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Yu-Jen Chen and Christopher M. Powers

The purpose of this study was to determine if persons with patellofemoral pain (PFP) exhibit differences in patellofemoral joint reaction forces (PFJRFs) during functional activities. Forty females (20 PFP, 20 controls) underwent two phases of data collection: (1) magnetic resonance imaging (MRI) and (2) biomechanical analysis during walking, running, stair ascent, and stair descent. A previously described three-dimensional model was used to estimate PFJRFs. Resultant PFJRFs and the orthogonal components were reported. The PFP group demonstrated lower peak resultant PFJRFs and posterior component and superior component of the PFJRFs compared with the control group across all conditions. However, the PFP group had a higher peak lateral component of the PFJRF in three out of the four conditions evaluated. The lower resultant PFJRFs suggested that individuals with PFP may employ strategies to minimize patellofemoral joint loading, but it did not result in diminished lateral forces acting on the patella.

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Yu-Jen Chen, Irving Scher, and Christopher M. Powers

The purpose of this study was to describe an imaging based, subject specific model that was developed to quantify patellofemoral joint reaction forces (PFJRF’s). The secondary purpose was to test the model in a group of healthy individuals while performing various functional tasks. Twenty healthy subjects (10 males, 10 females) were recruited. All participants underwent two phases of data collection: 1) magnetic resonance imaging of the knee, patellofemoral joint, and thigh, and 2) kinematic, kinetic and EMG analysis during walking, running, stair ascent, and stair descent. Using data obtained from MRI, a subject specific representation of the extensor mechanism was created. Individual gait data were used to drive the model (via an optimization routine) and three-dimensional vasti muscle forces and subsequent three-dimensional PFJRF’s were computed. The average peak PFJRF was found to be highest during running (58.2 N/kg-bwt), followed by stair ascent (33.9 N/kg-bwt), stair descent (27.9 N/kg-bwt), and walking (10.1 N/kg-bwt). No differences were found between males and females. For all conditions, the direction of the PFJRF was always in the posterior, superior, and lateral directions. The posterior component of the PFJRF always had the greatest magnitude, followed by superior and lateral components. Our results indicate that estimates of the magnitude and direction of the PFJRF during functional tasks can be obtained using a 3D-imaging based model.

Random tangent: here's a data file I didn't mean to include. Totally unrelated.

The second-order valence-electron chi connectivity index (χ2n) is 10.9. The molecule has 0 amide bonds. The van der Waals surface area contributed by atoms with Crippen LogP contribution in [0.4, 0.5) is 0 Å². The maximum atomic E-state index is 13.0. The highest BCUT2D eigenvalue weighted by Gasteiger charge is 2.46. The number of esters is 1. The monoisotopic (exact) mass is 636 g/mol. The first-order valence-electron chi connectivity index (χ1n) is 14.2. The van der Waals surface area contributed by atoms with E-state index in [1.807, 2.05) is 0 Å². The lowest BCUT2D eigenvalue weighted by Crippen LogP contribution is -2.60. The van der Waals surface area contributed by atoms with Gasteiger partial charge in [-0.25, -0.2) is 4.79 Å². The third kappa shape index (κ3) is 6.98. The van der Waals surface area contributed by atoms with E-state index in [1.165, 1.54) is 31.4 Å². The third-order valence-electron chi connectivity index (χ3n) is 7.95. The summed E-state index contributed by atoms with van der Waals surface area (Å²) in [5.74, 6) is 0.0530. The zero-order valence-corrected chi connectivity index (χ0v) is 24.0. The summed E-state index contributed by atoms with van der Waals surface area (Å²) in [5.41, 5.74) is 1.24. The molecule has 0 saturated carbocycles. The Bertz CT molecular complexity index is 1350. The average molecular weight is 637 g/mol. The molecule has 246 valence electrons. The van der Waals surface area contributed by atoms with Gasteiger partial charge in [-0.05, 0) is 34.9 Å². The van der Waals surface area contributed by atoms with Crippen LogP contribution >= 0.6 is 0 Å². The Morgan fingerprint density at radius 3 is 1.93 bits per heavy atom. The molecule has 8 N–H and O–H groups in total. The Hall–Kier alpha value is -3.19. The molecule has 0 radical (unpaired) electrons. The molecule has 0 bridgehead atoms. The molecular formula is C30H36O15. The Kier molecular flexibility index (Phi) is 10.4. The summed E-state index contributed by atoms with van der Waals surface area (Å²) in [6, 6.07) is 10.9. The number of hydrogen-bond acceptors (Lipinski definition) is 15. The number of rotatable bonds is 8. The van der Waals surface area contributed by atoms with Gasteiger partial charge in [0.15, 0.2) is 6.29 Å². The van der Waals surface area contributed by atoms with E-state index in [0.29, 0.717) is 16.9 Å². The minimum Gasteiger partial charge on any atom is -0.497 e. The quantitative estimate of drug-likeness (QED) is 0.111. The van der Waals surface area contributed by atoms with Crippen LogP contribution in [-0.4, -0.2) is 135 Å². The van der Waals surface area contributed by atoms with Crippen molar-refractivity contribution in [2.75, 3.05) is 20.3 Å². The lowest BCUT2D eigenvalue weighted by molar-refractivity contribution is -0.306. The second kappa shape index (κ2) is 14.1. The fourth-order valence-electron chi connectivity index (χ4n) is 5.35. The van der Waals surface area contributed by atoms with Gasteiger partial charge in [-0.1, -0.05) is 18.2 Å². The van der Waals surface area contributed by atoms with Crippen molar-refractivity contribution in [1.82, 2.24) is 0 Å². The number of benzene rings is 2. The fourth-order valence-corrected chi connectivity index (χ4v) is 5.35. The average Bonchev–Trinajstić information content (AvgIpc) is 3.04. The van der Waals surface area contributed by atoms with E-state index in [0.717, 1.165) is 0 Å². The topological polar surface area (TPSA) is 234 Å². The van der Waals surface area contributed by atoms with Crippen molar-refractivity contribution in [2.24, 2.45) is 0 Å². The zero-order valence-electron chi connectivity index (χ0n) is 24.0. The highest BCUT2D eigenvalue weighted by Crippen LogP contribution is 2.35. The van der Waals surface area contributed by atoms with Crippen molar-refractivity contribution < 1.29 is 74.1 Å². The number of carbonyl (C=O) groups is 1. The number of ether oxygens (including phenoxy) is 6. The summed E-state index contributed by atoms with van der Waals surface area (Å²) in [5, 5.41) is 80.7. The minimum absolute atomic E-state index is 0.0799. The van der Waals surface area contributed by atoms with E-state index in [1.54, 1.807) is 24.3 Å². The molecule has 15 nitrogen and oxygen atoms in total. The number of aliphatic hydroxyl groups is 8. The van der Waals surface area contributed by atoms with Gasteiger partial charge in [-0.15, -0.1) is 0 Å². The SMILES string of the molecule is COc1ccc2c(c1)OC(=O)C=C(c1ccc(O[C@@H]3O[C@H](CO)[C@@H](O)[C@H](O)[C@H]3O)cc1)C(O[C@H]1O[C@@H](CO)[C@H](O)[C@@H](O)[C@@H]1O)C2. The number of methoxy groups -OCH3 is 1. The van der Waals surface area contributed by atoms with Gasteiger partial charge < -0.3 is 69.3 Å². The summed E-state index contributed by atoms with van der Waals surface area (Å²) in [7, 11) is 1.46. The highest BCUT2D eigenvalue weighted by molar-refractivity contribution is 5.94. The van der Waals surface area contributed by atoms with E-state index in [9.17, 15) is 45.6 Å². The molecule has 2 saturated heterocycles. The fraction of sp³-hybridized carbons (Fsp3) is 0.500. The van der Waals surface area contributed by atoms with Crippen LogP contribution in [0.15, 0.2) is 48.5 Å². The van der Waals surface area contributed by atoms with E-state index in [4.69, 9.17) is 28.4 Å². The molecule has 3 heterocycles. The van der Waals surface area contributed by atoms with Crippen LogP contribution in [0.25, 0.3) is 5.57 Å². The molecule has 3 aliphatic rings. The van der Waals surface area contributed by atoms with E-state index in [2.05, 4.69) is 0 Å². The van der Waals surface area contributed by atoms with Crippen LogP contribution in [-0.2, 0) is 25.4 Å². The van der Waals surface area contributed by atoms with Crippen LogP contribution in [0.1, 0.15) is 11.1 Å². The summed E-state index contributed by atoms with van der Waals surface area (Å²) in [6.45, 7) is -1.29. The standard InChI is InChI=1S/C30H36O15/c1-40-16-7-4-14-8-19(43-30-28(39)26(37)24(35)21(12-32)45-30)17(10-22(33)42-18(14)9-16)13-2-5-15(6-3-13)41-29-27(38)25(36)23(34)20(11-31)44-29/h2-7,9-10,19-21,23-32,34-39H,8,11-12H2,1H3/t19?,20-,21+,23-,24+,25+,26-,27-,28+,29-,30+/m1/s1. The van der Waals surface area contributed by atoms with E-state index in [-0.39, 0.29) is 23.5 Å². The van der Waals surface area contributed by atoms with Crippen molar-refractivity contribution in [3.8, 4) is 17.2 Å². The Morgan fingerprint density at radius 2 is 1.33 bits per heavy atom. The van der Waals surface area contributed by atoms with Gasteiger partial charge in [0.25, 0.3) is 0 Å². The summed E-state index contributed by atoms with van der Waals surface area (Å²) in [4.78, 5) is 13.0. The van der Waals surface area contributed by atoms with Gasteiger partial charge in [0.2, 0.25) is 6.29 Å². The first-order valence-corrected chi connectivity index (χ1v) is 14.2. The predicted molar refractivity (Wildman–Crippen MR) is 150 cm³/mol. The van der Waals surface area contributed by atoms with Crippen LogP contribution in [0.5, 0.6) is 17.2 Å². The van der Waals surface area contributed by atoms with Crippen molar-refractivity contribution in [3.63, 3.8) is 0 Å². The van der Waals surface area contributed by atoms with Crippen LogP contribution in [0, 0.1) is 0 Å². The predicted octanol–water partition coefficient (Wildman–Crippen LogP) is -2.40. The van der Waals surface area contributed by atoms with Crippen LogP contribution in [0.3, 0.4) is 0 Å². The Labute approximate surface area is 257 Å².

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Feng-Tzu Chen, Su-Ru Chen, I-Hua Chu, Jen-Hao Liu, and Yu-Kai Chang

This study examines the effect of a 12-week multicomponent exercise intervention on metacognition among preadolescents with obesity. Seventy-five preadolescents were randomly assigned to either a multicomponent exercise group or a reading control group. An exercise intervention consisting of a jumping rope was utilized to develop multifaceted fitness features, with each session lasting for 75 min and three sessions being conducted per week for 12 weeks. Results revealed significant interactions between group and time point for cardiovascular fitness, muscular endurance, flexibility, and power, as well as for Tower of London task measures, including total move score, total executive time, and total planning-solving time, with better postintervention performances achieved by the exercise group. Positive correlations between the physical fitness and metacognition measurements were also observed. These findings suggest that the multicomponent exercise benefits metacognition in obese preadolescents, with exercise-associated changes in multifaceted fitness features mediating the relationship between exercise and metacognition.